Report on the Station (177 MU) during its first academic year of operation

This report summarizes information gathered on the open access facility in the MU. Called the Station, the facility was opened at the start of the Fall 98 academic quarter and represents a unique collaboration between Student Affairs, ASUCD, and Information Resources to provide on campus computing access for students. The facility is managed and operated by the Information Resources Lab Management group. Several log reports were summarized to identify some of the facility's activities, the rate of these activities, and the number of people who used the facility. This is the first yearly report on the Station's activities and includes the following:

General operational costs are also included in this report.

Number of logons and clients

From the start, the Station proved to be a popular location. Its 5145 clients in Fall 98 represented 37 percent of the nearly 14,000 clients that used the Lab Management facilities. As more students became aware of this facility, the number of logons and the number of users grew each quarter. By Spring 99, nearly 1600 additional people used the facility's 34 computers. On average, each of the facility's computer would be used by 197 individuals during the Spring quarter. The graph below represents the data gathered.



Since not every client used the Station all three quarters, the total number of clients for the year was much higher. There were 9378 individuals who used the Station during the 98-99 academic year. The number of student clients, 9089, represents roughly 40 percent of the UC Davis student population. This excludes students of the professional schools. Such numbers would indicate that each computer over the year would see an average of 275 unique users.


Type of clients

Of the 9378 individuals, most were students. The facility did attract both faculty and staff with 19 faculty and 260 staff members utilizing the open access room during the year. The graph below clearly shows the type of clients one can expect to see at the Station.



Utilization Rates

Another major indication of use for the facility is its utilization rates. As with the number of logins and clients, utilization rates show a general increasing trend. However, the facility has reached saturation point and any further growth during the peak times of 8 AM to 6 PM is not possible. Its utilization rate is typically above the average utilization rate for the other 14 computer rooms operated by Lab Management. The rates are also slightly higher than those of the TB114 open access facility which was opened in Fall 97. The graph below displays the utilization trend over the academic quarters and excludes weekend usage.



The Station was the only computer room made available after midnight, closing at 2 AM, during the three weeks prior to finals week during Winter and Spring quarters. In Fall 98, TB114 was also left open past midnight during the same pre-finals period. The peak at midnight during the Spring 99 quarter clearly indicates that students from other computer rooms that were closing went to the MU to take advantage of the final two hours of operation.


Pages Printed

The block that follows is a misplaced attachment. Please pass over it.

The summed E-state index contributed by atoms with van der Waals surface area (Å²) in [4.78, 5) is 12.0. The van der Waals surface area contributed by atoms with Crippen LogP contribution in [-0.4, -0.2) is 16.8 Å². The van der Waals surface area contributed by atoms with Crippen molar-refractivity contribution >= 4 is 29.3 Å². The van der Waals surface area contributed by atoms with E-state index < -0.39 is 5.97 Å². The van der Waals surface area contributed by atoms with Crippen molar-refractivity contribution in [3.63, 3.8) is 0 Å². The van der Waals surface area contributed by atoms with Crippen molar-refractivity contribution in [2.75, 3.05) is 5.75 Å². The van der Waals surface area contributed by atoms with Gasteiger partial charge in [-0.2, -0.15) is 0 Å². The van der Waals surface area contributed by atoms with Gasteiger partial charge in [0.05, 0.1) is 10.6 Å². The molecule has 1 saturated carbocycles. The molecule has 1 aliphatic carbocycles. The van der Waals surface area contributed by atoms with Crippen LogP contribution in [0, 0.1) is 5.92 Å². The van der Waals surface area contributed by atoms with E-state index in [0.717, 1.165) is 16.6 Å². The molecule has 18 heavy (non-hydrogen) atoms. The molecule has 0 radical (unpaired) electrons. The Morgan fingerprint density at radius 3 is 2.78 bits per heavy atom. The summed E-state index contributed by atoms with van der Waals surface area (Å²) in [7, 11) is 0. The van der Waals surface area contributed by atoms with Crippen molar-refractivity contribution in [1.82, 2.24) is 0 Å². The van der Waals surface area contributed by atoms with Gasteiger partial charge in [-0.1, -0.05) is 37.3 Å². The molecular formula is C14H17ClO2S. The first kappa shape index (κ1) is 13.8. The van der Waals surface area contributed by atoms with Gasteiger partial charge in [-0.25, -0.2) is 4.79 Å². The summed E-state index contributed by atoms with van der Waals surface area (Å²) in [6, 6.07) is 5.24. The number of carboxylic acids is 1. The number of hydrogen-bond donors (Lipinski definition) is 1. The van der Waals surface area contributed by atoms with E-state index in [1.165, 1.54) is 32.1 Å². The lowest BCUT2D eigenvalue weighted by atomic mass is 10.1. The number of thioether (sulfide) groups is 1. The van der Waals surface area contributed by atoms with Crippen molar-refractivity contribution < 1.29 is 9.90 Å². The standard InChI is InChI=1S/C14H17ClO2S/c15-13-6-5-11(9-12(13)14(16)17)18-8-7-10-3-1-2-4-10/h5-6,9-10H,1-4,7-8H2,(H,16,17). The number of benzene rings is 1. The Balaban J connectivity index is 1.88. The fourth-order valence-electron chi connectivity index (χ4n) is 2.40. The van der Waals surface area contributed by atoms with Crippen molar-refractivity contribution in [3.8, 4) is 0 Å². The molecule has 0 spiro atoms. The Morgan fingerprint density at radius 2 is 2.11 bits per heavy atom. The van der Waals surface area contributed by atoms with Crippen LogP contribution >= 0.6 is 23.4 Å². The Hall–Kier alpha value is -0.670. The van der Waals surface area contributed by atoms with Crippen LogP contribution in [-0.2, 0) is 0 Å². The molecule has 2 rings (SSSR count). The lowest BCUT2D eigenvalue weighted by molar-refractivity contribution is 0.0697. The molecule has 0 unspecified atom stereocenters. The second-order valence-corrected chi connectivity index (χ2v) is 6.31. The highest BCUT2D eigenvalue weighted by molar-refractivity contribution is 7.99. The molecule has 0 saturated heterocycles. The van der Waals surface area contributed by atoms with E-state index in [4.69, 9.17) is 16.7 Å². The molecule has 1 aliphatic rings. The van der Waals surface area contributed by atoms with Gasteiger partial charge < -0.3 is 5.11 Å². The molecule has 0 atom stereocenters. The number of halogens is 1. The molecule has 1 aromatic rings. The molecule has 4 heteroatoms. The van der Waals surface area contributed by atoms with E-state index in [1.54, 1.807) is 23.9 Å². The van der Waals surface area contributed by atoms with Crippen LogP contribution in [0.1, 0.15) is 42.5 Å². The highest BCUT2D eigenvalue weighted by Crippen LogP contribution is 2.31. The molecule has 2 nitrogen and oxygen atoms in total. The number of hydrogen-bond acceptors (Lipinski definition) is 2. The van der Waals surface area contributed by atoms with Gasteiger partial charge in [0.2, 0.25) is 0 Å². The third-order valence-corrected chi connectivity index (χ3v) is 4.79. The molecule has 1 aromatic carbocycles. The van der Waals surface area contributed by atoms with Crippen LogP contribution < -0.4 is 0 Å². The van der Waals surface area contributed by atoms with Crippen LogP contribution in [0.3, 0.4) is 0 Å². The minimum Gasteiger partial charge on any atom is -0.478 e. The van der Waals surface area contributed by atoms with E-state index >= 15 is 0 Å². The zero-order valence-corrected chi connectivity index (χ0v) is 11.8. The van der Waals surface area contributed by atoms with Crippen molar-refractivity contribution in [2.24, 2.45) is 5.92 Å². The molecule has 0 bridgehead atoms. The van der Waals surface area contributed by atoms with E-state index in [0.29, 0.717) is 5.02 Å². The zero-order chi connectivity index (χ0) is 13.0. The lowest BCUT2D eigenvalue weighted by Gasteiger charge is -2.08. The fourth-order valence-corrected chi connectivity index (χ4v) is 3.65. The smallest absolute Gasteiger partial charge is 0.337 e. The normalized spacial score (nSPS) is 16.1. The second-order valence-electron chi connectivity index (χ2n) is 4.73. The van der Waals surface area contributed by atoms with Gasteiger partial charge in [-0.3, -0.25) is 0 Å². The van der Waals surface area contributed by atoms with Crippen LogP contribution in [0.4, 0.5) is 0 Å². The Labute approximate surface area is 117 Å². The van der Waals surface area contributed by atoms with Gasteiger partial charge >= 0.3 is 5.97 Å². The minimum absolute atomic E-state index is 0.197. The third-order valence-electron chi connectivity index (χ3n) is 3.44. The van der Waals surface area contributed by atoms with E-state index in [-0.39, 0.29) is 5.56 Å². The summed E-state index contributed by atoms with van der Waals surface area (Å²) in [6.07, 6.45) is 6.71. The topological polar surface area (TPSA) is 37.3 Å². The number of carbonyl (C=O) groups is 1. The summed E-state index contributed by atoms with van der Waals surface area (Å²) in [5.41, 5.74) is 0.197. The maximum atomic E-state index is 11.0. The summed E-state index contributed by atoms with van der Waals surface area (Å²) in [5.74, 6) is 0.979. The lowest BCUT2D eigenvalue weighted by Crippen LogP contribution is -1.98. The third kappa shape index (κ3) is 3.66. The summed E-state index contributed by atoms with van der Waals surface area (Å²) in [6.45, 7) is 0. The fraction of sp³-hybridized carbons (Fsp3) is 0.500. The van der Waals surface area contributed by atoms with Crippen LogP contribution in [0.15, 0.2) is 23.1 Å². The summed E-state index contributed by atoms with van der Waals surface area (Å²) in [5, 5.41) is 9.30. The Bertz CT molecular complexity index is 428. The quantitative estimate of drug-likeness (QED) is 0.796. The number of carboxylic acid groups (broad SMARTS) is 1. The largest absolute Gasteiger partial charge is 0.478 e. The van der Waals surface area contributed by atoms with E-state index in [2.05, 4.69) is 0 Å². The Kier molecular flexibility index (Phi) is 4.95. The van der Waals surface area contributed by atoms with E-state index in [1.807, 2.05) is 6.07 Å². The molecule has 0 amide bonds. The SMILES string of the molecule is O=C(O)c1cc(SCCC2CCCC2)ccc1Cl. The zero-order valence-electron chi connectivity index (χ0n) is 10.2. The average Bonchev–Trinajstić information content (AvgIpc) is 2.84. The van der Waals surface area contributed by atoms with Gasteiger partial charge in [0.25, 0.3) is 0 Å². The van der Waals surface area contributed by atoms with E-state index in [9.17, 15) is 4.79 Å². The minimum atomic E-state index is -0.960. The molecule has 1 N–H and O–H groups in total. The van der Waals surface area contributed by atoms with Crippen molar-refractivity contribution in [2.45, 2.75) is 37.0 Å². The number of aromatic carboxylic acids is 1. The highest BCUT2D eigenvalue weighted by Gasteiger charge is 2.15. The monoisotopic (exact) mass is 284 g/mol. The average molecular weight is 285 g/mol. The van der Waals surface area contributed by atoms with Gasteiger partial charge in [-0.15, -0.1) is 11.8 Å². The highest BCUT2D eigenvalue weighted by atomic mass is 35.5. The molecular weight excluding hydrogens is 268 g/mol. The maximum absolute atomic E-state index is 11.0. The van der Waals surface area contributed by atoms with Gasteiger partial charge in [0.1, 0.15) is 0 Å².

A major function of the Station was to allow students to print academic material. Following the general trend at all of the Lab Management facilities, the Station showed an increase in numbers printed over the year. Its 358,000 pages printed during the Spring 99 quarter represents roughly 20 percent of the printing at all of the Lab Management facilities. At the rates indicated, each client during the Spring Quarter would have had to print an average of 54 pages.



Software Used

Though a variety of software was provided for the 19 Windows based and 15 Mac based computers at the Station, the great majority of the software type used can be narrowed to three categories: web browsers, telnet applications, and word processors. The graph below represents some of the major software types used at the Station.

Telnet utilization typically equates to students accessing email via pine on the campus' ISUN servers. Since telnet can also include a variety of functions, its data was not combined with Eudora which is an email application. File transfer applications such as FTP showed slight usage which indicates that users may be utilizing the Station to obtain distributed software and documents.


Costs of Operation

While specific supply costs for the MU can be tabulated and detailed, costs related to labor can, at this time, only be calculated as a percentage of total costs for all the campus computer rooms. Costs for consultants, hardware support crew, management and administrative support are considered in identifying yearly costs of operation for the Station. Supply costs include paper and toner for printing, support supplies such as staples and paper clips, and various cleaning supplies. Below are tables representing each of these costs. Costs were considered for 33 weeks of operation at 94 hours of operation per typical week and 102 hours of operation during extended hours three weeks prior to finals.


Student Consultant


Hardware Support Staff


Administrative Support


Management Support


Total Labor Costs

Total Supply Costs


Total Operational Costs


Compared with other Lab Management facilities, the Station's total costs would always be greater as it is open more hours and support costs for the consultant can not be split for an adjoining computer facility. Facilities such as those located in Surge IV have one consultant supporting as many as three rooms at one time. Costs on a per user or per login basis may show that the Station is actually more cost effective. At $5.80 per user and 38 cents per login, it is far below the overall Lab Management costs of $50 per user and $1.22 per login for all facilities during Fiscal 98-99.


Last updated: July 6, 1999